Changes are also discussed at IRS.gov. Click on Forms and Publications and then on Highlights of Recent Tax Changes.
Due date of return. File Form 1040 by April 18, 2011. The due date is April 18, instead of April 15, because of the Emancipation Day holiday in the District of Columbia — even if you do not live in the District of Columbia.
Limits on personal exemptions and overall itemized deductions ended. For 2010, you will no longer lose part of your deduction for personal exemptions and itemized deductions, regardless of the amount of your adjusted gross income (AGI).
Self-employed health insurance deduction. Effective March 30, 2010, if you were self-employed and paid for health insurance.
Standard deduction increased. The standard deduction for some taxpayers who do not itemize their deductions on Schedule A of Form 1040 is higher in 2010 than it was in 2009. The amount depends on your filing status. In addition to the annual increase for some taxpayers due to inflation adjustments, your 2010 standard deduction is also increased by:
- Any state or local sales or excise taxes you paid in 2010 on the purchase of a new motor vehicle after February 16, 2009, and before January 1, 2010, and
- Any net disaster loss you had in 2010 because of a disaster that was declared a federal disaster after 2007 and that occurred before 2010.
You can use the 2010 Standard Deduction Worksheet in chapter 20 of publication 17 to figure your standard deduction. But to increase your standard deduction by taxes paid on the purchase of a new motor vehicle or a net disaster loss, you must use Schedule L (Form 1040A or 1040) and attach it to your return.
Congress was considering legislation that would provide an increased standard deduction for real estate taxes or for a net disaster loss from a disaster occurring in 2010. To find out if this legislation was enacted, and for more details, see Schedule L (Form 1040A or 1040) or check www.irs.gov/formspubs.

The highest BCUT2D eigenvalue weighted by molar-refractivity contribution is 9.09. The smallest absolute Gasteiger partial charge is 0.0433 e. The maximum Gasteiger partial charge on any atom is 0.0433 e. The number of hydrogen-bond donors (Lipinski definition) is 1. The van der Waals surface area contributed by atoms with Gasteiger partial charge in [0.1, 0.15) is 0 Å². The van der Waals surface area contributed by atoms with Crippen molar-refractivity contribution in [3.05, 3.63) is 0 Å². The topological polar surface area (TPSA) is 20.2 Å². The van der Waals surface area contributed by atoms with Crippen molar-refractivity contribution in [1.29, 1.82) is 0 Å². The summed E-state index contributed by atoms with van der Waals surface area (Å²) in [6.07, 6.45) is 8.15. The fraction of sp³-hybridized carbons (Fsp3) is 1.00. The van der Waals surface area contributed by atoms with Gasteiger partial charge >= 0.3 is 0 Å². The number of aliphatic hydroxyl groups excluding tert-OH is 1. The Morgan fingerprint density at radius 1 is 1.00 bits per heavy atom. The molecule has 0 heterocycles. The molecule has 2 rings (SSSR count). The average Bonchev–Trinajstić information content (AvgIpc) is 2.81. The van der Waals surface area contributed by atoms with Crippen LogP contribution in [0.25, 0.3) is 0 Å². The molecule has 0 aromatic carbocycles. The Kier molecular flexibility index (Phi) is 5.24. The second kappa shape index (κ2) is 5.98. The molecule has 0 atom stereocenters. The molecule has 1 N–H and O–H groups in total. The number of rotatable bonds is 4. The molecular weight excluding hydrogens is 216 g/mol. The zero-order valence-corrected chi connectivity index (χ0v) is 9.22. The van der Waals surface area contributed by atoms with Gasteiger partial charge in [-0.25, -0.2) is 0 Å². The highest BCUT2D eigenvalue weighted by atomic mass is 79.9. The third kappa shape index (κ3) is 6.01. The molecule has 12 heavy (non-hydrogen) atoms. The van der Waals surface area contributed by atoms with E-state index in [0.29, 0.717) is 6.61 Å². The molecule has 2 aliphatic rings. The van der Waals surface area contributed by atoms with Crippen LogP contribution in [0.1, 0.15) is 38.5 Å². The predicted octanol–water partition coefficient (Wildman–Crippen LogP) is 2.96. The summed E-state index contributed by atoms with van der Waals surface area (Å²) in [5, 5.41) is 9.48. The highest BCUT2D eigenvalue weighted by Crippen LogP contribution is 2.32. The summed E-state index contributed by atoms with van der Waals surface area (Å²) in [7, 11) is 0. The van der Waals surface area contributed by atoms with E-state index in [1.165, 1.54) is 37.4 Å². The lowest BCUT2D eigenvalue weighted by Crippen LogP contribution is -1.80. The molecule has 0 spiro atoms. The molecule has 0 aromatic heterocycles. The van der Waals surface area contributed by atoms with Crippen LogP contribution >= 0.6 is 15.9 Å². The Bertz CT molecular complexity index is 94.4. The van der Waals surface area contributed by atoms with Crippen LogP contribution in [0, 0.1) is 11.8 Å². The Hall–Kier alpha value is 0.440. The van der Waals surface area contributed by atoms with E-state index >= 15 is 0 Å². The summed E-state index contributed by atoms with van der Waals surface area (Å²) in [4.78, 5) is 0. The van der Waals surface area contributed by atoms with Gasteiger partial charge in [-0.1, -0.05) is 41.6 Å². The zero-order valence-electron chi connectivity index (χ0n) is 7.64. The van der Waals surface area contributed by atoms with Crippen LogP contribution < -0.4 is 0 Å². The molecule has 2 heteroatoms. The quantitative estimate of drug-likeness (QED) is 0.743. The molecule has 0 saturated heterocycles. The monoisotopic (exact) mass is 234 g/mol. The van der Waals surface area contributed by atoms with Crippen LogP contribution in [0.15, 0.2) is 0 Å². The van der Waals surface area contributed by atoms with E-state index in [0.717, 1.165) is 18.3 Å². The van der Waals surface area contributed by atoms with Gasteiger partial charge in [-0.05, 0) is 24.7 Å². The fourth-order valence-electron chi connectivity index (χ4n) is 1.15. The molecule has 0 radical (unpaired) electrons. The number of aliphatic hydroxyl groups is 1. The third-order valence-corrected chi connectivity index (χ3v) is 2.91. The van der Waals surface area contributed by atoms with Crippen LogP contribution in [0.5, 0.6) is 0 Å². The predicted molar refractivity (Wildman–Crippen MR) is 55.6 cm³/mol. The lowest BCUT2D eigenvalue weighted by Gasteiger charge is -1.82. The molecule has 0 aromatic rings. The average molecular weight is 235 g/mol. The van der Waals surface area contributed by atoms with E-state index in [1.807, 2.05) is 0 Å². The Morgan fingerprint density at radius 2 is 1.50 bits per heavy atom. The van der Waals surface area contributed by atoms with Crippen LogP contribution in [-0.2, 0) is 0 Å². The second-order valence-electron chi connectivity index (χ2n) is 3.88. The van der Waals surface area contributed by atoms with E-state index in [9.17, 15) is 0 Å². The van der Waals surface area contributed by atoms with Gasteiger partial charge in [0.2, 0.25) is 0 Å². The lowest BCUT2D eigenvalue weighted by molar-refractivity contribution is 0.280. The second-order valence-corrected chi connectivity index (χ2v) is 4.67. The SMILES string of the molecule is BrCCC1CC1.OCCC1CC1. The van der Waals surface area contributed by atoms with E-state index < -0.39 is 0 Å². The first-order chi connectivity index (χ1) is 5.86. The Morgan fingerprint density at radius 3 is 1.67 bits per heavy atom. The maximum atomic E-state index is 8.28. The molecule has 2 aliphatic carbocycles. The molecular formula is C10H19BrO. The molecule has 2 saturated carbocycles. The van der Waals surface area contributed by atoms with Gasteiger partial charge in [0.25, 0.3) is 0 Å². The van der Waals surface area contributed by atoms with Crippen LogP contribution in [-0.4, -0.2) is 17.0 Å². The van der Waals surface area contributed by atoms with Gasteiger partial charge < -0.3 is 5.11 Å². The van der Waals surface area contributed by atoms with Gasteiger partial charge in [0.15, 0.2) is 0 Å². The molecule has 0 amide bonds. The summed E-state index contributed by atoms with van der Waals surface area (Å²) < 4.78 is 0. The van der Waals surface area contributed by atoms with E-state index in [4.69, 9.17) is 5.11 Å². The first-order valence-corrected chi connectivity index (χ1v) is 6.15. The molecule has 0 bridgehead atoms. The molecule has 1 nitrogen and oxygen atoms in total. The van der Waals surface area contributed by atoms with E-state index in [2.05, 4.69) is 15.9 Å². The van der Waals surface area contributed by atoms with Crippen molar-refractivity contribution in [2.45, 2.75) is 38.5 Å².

Roth IRAs. Beginning in 2010, you can make a qualified rollover contribution to a Roth IRA regardless of the amount of your modified AGI.Also, half of any income that results from a rollover or conversion to a Roth IRA from another retirement plan in 2010 is included in income in 2011, and the other half in 2012, unless you elect to include all of it in 2010. See Publication 17 chapters 10 and 17.
Standard mileage rates. For 2010, the standard mileage rate for the cost of operating your car for business use is 50 cents a mile. See chapter 26. For 2010, the standard mileage rate for the cost of operating your car for medical reasons is 16½ cents a mile. See chapter 21. For 2010, the standard mileage rate for the cost of operating your car for determining moving expenses is 16½ cents a mile. See Publication 521, Moving Expenses.
Personal casualty and theft loss limit. Each personal casualty or theft loss is limited to the excess of the loss over $100 (instead of the $500 limit that applied for 2009). In addition, the 10%-of-AGI limit generally continues to apply to the net loss. See Publication 17 chapter 25. To find out if legislation was enacted to increase limits, see the 2010 Instructions for Form 4684.
Expired tax benefits. The following tax benefits have expired and are not available for 2010:
- Deduction for educator expenses in figuring AGI.
- Tuition and fees deduction in figuring AGI.
- Deduction for state and local general sales taxes.
- The exclusion from income of up to $2,400 in unemployment compensation. All unemployment compensation you received in 2010 generally is taxable.
- The exclusion from income of qualified charitable distributions made from IRA accounts.
- Government retiree credit.
- Extra $3,000 IRA deduction for employees of bankrupt companies.
- Certain tax benefits for Midwestern disaster areas, including increased Hope and lifetime learning credits and the additional exemption amount if you provide housing for a person displaced by the Midwestern storms, tornadoes, or flooding.
- Credit to holders of clean renewable energy bonds issued after 2009.
- The allowance of certain credits against the AMT, credit for nonbusiness energy property, credit for the elderly or the disabled, lifetime learning credit. For most people, these credits are now limited to your regular tax minus any tentative minimum tax.